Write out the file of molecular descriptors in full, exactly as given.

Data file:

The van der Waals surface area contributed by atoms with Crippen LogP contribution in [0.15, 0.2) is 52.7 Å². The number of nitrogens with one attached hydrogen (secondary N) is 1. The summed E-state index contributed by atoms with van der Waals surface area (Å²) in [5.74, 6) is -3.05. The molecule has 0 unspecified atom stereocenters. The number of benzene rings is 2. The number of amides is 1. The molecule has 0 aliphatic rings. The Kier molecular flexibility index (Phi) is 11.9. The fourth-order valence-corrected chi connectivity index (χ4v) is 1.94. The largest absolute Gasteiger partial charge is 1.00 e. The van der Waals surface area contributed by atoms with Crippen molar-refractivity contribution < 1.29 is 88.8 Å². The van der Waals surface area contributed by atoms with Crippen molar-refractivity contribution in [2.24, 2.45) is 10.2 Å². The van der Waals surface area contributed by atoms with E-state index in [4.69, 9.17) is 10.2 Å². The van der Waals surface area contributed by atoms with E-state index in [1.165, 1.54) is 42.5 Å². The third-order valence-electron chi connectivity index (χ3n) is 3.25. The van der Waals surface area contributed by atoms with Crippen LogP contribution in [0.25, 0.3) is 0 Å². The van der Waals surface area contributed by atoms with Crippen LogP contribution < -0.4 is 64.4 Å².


The van der Waals surface area contributed by atoms with Crippen LogP contribution in [0.15, 0.2) is 52.7 Å². The number of nitrogens with one attached hydrogen (secondary N) is 1. The summed E-state index contributed by atoms with van der Waals surface area (Å²) in [5.74, 6) is -3.05. The molecule has 0 unspecified atom stereocenters. The number of benzene rings is 2. The number of amides is 1. The molecule has 0 aliphatic rings. The Kier molecular flexibility index (Phi) is 11.9. The fourth-order valence-corrected chi connectivity index (χ4v) is 1.94. The largest absolute Gasteiger partial charge is 1.00 e. The van der Waals surface area contributed by atoms with Crippen molar-refractivity contribution < 1.29 is 88.8 Å². The van der Waals surface area contributed by atoms with Crippen molar-refractivity contribution in [2.24, 2.45) is 10.2 Å². The van der Waals surface area contributed by atoms with E-state index in [4.69, 9.17) is 10.2 Å². The van der Waals surface area contributed by atoms with E-state index in [1.165, 1.54) is 42.5 Å². The third-order valence-electron chi connectivity index (χ3n) is 3.25. The van der Waals surface area contributed by atoms with Crippen LogP contribution in [0.25, 0.3) is 0 Å². The van der Waals surface area contributed by atoms with Crippen LogP contribution < -0.4 is 64.4 Å².